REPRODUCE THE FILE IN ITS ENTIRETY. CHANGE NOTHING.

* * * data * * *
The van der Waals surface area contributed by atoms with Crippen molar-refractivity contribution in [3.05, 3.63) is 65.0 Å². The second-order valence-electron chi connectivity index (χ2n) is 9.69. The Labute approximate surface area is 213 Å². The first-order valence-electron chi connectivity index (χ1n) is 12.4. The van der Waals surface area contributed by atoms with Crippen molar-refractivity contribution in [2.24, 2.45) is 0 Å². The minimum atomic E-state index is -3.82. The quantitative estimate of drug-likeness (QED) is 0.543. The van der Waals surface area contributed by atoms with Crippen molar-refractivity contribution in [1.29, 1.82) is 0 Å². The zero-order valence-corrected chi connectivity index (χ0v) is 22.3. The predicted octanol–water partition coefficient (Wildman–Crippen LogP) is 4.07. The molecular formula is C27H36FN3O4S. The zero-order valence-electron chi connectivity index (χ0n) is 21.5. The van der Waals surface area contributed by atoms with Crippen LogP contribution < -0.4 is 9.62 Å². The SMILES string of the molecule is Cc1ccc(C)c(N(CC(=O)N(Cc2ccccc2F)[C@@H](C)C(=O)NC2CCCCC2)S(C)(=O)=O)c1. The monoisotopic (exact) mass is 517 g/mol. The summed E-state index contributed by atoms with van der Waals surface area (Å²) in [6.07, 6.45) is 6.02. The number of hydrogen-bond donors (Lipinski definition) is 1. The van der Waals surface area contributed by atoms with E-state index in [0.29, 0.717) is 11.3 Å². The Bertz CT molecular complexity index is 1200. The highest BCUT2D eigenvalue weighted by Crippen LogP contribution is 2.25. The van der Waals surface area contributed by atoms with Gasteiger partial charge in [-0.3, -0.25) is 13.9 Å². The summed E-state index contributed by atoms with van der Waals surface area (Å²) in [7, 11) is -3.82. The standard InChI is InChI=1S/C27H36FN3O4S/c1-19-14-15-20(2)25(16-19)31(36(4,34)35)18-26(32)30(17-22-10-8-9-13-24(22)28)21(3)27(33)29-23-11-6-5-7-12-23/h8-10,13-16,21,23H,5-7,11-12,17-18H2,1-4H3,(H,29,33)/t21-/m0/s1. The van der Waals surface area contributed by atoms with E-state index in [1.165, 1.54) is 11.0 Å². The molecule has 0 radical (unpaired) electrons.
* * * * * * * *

The van der Waals surface area contributed by atoms with Crippen molar-refractivity contribution in [3.05, 3.63) is 65.0 Å². The second-order valence-electron chi connectivity index (χ2n) is 9.69. The Labute approximate surface area is 213 Å². The first-order valence-electron chi connectivity index (χ1n) is 12.4. The van der Waals surface area contributed by atoms with Crippen molar-refractivity contribution in [2.24, 2.45) is 0 Å². The minimum atomic E-state index is -3.82. The quantitative estimate of drug-likeness (QED) is 0.543. The van der Waals surface area contributed by atoms with Crippen molar-refractivity contribution in [1.29, 1.82) is 0 Å². The zero-order valence-corrected chi connectivity index (χ0v) is 22.3. The predicted octanol–water partition coefficient (Wildman–Crippen LogP) is 4.07. The molecular formula is C27H36FN3O4S. The zero-order valence-electron chi connectivity index (χ0n) is 21.5. The van der Waals surface area contributed by atoms with Crippen LogP contribution < -0.4 is 9.62 Å². The SMILES string of the molecule is Cc1ccc(C)c(N(CC(=O)N(Cc2ccccc2F)[C@@H](C)C(=O)NC2CCCCC2)S(C)(=O)=O)c1. The monoisotopic (exact) mass is 517 g/mol. The summed E-state index contributed by atoms with van der Waals surface area (Å²) in [6.07, 6.45) is 6.02. The number of hydrogen-bond donors (Lipinski definition) is 1. The van der Waals surface area contributed by atoms with E-state index in [0.29, 0.717) is 11.3 Å². The Bertz CT molecular complexity index is 1200. The highest BCUT2D eigenvalue weighted by Crippen LogP contribution is 2.25. The van der Waals surface area contributed by atoms with Gasteiger partial charge in [-0.3, -0.25) is 13.9 Å². The summed E-state index contributed by atoms with van der Waals surface area (Å²) in [7, 11) is -3.82. The standard InChI is InChI=1S/C27H36FN3O4S/c1-19-14-15-20(2)25(16-19)31(36(4,34)35)18-26(32)30(17-22-10-8-9-13-24(22)28)21(3)27(33)29-23-11-6-5-7-12-23/h8-10,13-16,21,23H,5-7,11-12,17-18H2,1-4H3,(H,29,33)/t21-/m0/s1. The van der Waals surface area contributed by atoms with E-state index in [1.165, 1.54) is 11.0 Å². The molecule has 0 radical (unpaired) electrons.